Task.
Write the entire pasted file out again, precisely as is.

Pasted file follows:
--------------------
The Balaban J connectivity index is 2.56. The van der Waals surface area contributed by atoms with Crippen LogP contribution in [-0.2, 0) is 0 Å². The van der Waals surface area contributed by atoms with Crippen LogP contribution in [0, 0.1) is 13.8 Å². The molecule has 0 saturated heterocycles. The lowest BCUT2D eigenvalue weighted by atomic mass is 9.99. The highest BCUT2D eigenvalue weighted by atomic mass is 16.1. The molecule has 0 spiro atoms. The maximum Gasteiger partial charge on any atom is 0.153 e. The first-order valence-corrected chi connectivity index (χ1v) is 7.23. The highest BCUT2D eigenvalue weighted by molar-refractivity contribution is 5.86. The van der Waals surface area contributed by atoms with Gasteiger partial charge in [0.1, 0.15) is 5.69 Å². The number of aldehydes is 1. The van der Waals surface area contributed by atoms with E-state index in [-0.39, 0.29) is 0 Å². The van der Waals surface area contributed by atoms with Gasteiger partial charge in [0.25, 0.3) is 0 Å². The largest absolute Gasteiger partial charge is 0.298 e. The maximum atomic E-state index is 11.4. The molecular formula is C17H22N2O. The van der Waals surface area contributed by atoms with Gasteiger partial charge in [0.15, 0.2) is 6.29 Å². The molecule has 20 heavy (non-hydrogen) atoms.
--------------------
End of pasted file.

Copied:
The Balaban J connectivity index is 2.56. The van der Waals surface area contributed by atoms with Crippen LogP contribution in [-0.2, 0) is 0 Å². The van der Waals surface area contributed by atoms with Crippen LogP contribution in [0, 0.1) is 13.8 Å². The molecule has 0 saturated heterocycles. The lowest BCUT2D eigenvalue weighted by atomic mass is 9.99. The highest BCUT2D eigenvalue weighted by atomic mass is 16.1. The molecule has 0 spiro atoms. The maximum Gasteiger partial charge on any atom is 0.153 e. The first-order valence-corrected chi connectivity index (χ1v) is 7.23. The highest BCUT2D eigenvalue weighted by molar-refractivity contribution is 5.86. The van der Waals surface area contributed by atoms with Gasteiger partial charge in [0.1, 0.15) is 5.69 Å². The number of aldehydes is 1. The van der Waals surface area contributed by atoms with E-state index in [-0.39, 0.29) is 0 Å². The van der Waals surface area contributed by atoms with Gasteiger partial charge in [0.25, 0.3) is 0 Å². The largest absolute Gasteiger partial charge is 0.298 e. The maximum atomic E-state index is 11.4. The molecular formula is C17H22N2O. The van der Waals surface area contributed by atoms with Gasteiger partial charge in [0.15, 0.2) is 6.29 Å². The molecule has 20 heavy (non-hydrogen) atoms.